There’s something very absurd about the concept of almost being done with high school. My fellow seniors already know all about that. This entire summer, I couldn’t have a conversation with any adult without the inevitable two questions: “Where are you going to college” and “What are you majoring in”. Eek.
Thankfully, I’ve figured out my answer to the second question.
This past summer, I had an opportunity to go to Washington DC through a scholarship provided by the Freedom Forum, a nonpartisan foundation created by Al Neuharth, the founder of USA Today. The opportunity was awarded to one young person from each state passionate about journalism.
After hearing about the scholarship, I almost didn’t even apply. The idea that I’d even be considered to be the best in the state at something was laughable (and still is), and my chances were so slim that I almost convinced myself it wasn’t even worth it. But for whatever odd reason, I decided to go for it.
Right off the bat, I knew this was going to be an experience for the books. It started with me running through Reagan National Airport completely disoriented and hopelessly lost after flying for the first time by myself. But I was quickly united with three of my 51 comrades and driven, in a limo no less, to one of the nicest hotels in the DC area.
We woke up early. We wore stuffy clothing. We walked for miles a day in DC heat. I wouldn’t trade it for the world.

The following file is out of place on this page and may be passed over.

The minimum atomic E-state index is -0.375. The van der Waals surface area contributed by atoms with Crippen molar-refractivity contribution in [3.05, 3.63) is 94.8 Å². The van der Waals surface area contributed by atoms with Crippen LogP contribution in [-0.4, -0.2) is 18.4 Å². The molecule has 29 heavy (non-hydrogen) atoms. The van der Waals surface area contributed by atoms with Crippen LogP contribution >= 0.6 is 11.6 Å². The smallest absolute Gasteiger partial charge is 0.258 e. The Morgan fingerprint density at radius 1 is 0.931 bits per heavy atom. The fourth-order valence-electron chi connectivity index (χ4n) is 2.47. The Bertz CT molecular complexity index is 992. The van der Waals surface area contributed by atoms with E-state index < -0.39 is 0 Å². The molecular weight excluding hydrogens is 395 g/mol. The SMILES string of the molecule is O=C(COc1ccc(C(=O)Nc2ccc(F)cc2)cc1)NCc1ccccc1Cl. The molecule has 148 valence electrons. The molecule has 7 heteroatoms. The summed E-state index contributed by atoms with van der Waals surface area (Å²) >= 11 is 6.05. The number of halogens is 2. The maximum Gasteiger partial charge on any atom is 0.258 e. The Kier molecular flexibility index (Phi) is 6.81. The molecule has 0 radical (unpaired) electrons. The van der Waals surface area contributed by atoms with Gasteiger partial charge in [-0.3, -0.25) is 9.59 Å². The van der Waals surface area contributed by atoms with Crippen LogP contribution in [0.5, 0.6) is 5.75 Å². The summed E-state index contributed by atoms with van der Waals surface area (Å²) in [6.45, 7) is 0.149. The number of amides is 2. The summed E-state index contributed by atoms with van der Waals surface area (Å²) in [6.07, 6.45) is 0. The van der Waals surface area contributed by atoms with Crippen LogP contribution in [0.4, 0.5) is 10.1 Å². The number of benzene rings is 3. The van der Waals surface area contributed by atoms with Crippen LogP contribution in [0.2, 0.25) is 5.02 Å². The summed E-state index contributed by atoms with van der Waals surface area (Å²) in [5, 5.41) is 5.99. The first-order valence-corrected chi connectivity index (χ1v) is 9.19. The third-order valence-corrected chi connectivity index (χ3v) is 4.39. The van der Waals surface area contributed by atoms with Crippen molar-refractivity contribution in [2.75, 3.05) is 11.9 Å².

The ability to see real working people interested in the same things as I am and making it a profession was so inspiring. I was able to sit in on a taping of Meet the Press with David Gregory and see what the reality of behind the scenes production at a nationally broadcasted television program is. (Sorry to disappoint, but the “windows” with the sunny view of the Capitol building are fake.) I shook hands with Bob Schieffer of CBS News and got a behind the scenes tour of the offices at USA Today. To be honest, it still feels like a dream.
Because I had such an amazing time, I can lift a load off my shoulders and say with confidence that I know what I want to be when I grow up. And it’s not a ballerina-astronaut-explorer-princess like when I was 3.
So here’s my advice to you: Shadow an adult with similar interests for a day. Get an internship. Apply for scholarships in which your only friend is sheer dumb luck. Find out what makes you happy and that you’d want to do for the rest of your life. It’s the perfect time to find your passion, so go for it.